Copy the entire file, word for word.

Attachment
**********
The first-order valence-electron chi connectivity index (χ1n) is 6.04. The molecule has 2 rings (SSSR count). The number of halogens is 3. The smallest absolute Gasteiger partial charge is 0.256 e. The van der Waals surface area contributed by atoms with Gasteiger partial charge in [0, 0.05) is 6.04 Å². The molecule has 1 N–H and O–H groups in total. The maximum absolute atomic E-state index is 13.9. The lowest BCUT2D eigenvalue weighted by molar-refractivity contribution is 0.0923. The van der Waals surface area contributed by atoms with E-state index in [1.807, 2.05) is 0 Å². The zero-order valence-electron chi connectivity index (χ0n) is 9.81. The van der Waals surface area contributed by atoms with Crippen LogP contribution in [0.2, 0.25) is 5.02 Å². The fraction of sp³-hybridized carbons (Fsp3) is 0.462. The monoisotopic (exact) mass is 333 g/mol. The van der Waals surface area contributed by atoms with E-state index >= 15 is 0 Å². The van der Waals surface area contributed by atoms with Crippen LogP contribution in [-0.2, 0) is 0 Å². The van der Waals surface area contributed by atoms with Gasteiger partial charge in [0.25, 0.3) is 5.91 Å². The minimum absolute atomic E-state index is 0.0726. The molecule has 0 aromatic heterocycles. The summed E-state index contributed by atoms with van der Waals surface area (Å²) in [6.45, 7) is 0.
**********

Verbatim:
The first-order valence-electron chi connectivity index (χ1n) is 6.04. The molecule has 2 rings (SSSR count). The number of halogens is 3. The smallest absolute Gasteiger partial charge is 0.256 e. The van der Waals surface area contributed by atoms with Gasteiger partial charge in [0, 0.05) is 6.04 Å². The molecule has 1 N–H and O–H groups in total. The maximum absolute atomic E-state index is 13.9. The lowest BCUT2D eigenvalue weighted by molar-refractivity contribution is 0.0923. The van der Waals surface area contributed by atoms with E-state index in [1.807, 2.05) is 0 Å². The zero-order valence-electron chi connectivity index (χ0n) is 9.81. The van der Waals surface area contributed by atoms with Crippen LogP contribution in [0.2, 0.25) is 5.02 Å². The fraction of sp³-hybridized carbons (Fsp3) is 0.462. The monoisotopic (exact) mass is 333 g/mol. The van der Waals surface area contributed by atoms with E-state index >= 15 is 0 Å². The van der Waals surface area contributed by atoms with Crippen LogP contribution in [-0.2, 0) is 0 Å². The van der Waals surface area contributed by atoms with Gasteiger partial charge in [0.25, 0.3) is 5.91 Å². The minimum absolute atomic E-state index is 0.0726. The molecule has 0 aromatic heterocycles. The summed E-state index contributed by atoms with van der Waals surface area (Å²) in [6.45, 7) is 0.